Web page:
Skip to main content
ARS Home » News & Events » News Articles » Research News » 2003 » Spud Hub Checks for Postharvest Quality in Tubers

Archived Page

This page has been archived and is being provided for reference purposes only. The page is no longer being updated, and therefore, links on the page may be invalid.

Read the magazine story to find out more.

Spud Hub Checks for Postharvest Quality in Tubers

By Jan Suszkiw
July 1, 2003

A postharvest "proving ground" for new tuber germplasm lines makes for busy times at the Agricultural Research Service's Potato Research Worksite in East Grand Forks, Minn.

There, ARS and state university scientists conduct 14,000-15,000 evaluations annually of the storage and processing characteristics of tuber specimens sent in from across the country. For plant breeders submitting germplasm samples, the tests complement field trials by showing how long-term storage affects tuber quality prior to fresh-market sales or processing into value-added commodities such as french fries and chips.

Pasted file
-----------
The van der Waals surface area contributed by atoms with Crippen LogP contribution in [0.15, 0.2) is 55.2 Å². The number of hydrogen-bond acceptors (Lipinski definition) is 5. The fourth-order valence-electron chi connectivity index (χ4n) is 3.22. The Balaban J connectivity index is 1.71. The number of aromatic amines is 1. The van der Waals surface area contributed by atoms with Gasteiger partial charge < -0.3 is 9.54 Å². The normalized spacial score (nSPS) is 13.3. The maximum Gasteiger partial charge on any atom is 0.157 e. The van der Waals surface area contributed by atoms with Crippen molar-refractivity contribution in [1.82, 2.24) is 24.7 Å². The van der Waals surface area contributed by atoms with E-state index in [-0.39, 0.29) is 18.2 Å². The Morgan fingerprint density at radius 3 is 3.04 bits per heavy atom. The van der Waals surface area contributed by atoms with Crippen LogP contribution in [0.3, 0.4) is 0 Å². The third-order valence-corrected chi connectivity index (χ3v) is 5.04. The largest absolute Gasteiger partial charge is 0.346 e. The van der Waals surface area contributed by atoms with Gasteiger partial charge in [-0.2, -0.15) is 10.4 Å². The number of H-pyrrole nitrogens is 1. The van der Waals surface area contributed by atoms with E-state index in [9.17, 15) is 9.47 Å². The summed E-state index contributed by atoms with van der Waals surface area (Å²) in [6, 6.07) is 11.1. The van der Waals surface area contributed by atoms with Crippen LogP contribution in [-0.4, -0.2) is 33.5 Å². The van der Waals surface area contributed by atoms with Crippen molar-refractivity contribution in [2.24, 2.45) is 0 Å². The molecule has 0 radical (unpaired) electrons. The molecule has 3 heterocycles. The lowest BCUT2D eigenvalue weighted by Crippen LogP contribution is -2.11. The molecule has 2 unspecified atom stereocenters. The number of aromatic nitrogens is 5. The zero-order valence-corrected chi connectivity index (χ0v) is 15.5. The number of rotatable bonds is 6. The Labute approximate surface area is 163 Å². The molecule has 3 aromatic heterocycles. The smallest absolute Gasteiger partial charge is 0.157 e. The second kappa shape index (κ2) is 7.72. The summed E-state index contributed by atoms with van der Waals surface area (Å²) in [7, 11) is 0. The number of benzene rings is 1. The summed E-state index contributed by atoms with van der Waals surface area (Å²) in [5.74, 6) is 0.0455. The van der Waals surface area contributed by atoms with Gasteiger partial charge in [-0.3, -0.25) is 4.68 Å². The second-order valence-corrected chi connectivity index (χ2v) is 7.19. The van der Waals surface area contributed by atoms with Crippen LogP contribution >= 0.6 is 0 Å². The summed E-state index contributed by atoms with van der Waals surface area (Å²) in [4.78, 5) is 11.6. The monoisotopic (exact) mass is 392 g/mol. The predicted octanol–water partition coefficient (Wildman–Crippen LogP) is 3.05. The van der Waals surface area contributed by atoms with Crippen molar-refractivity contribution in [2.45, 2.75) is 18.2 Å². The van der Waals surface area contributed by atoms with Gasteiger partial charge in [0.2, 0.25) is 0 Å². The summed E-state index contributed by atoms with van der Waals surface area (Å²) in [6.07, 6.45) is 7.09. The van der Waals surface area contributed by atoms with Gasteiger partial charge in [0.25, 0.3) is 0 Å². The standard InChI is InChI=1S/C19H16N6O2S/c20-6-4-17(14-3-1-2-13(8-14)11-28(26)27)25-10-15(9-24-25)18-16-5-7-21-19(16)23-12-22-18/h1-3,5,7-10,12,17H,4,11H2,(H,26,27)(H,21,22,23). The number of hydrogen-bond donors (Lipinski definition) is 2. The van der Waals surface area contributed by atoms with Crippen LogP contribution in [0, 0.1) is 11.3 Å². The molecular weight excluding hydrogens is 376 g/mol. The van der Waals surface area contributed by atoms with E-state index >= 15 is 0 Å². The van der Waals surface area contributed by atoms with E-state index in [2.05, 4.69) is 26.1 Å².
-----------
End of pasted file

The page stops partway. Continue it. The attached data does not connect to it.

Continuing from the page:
Storage evaluations include checking for signs of rot, shrinkage, injury and physiological disorders that cost the U.S. potato industry and consumers $400 million annually in postharvest losses. Sugar-end defect, a stress-related accumulation of simple sugars, is of particular interest because it can cause discoloration in tubers destined to become chips, which generate $6 billion in U.S. retail sales.

For other processed foods like french fries, evaluations include checks for color, length, texture, taste, oil uptake during frying and limpness--whether or not the cut fries droop over.

From August to October, breeders submit about 1,000 new potato lines for analysis at the worksite, which boasts 46,000 cubic feet of temperature-controlled storage bins and the latest in dehydration equipment. The facility also houses a potato chip and french fry processing line 1/20th the scale of commercial plants.

According to ARS plant physiologist Jeff Suttle, the worksite is the only public facility of this kind in the nation to routinely conduct such quality evaluations. NorValley, Snowden and Dakota Pearl are just a few of the program's many "graduates."

A longer article about the tests and related research appears in this month's issue of Agricultural Research magazine.

ARS is the U.S. Department of Agriculture's chief scientific research agency.